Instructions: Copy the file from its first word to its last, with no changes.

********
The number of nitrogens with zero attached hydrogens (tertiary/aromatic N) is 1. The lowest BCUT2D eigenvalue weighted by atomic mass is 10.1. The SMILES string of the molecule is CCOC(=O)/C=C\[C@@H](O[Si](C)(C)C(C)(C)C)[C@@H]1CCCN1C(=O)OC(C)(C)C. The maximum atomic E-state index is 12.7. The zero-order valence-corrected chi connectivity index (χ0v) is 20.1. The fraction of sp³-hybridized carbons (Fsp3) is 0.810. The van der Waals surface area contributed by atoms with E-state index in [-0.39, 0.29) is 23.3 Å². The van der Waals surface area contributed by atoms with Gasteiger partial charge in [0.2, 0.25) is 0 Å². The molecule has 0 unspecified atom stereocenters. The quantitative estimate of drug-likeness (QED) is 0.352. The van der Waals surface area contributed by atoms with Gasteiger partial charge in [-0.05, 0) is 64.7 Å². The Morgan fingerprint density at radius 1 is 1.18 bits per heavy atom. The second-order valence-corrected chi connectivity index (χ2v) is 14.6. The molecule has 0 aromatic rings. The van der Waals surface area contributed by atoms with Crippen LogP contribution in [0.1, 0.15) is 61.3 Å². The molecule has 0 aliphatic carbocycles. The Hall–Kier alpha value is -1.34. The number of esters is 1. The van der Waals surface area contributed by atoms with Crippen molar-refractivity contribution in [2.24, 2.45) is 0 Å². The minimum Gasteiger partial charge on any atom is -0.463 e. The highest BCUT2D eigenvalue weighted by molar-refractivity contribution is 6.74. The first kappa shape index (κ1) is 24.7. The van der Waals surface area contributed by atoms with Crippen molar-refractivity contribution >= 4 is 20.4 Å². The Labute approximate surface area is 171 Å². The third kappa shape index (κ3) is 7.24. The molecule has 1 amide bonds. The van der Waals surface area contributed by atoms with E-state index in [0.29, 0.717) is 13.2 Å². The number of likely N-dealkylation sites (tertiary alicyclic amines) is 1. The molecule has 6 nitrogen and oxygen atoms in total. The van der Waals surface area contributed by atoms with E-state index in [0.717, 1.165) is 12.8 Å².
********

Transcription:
The number of nitrogens with zero attached hydrogens (tertiary/aromatic N) is 1. The lowest BCUT2D eigenvalue weighted by atomic mass is 10.1. The SMILES string of the molecule is CCOC(=O)/C=C\[C@@H](O[Si](C)(C)C(C)(C)C)[C@@H]1CCCN1C(=O)OC(C)(C)C. The maximum atomic E-state index is 12.7. The zero-order valence-corrected chi connectivity index (χ0v) is 20.1. The fraction of sp³-hybridized carbons (Fsp3) is 0.810. The van der Waals surface area contributed by atoms with E-state index in [-0.39, 0.29) is 23.3 Å². The van der Waals surface area contributed by atoms with Gasteiger partial charge in [0.2, 0.25) is 0 Å². The molecule has 0 unspecified atom stereocenters. The quantitative estimate of drug-likeness (QED) is 0.352. The van der Waals surface area contributed by atoms with Gasteiger partial charge in [-0.05, 0) is 64.7 Å². The Morgan fingerprint density at radius 1 is 1.18 bits per heavy atom. The second-order valence-corrected chi connectivity index (χ2v) is 14.6. The molecule has 0 aromatic rings. The van der Waals surface area contributed by atoms with Crippen LogP contribution in [0.1, 0.15) is 61.3 Å². The molecule has 0 aliphatic carbocycles. The Hall–Kier alpha value is -1.34. The number of esters is 1. The van der Waals surface area contributed by atoms with Crippen molar-refractivity contribution in [2.24, 2.45) is 0 Å². The minimum Gasteiger partial charge on any atom is -0.463 e. The highest BCUT2D eigenvalue weighted by molar-refractivity contribution is 6.74. The first kappa shape index (κ1) is 24.7. The van der Waals surface area contributed by atoms with Crippen molar-refractivity contribution >= 4 is 20.4 Å². The Labute approximate surface area is 171 Å². The third kappa shape index (κ3) is 7.24. The molecule has 1 amide bonds. The van der Waals surface area contributed by atoms with E-state index in [0.29, 0.717) is 13.2 Å². The number of likely N-dealkylation sites (tertiary alicyclic amines) is 1. The molecule has 6 nitrogen and oxygen atoms in total. The van der Waals surface area contributed by atoms with E-state index in [0.717, 1.165) is 12.8 Å².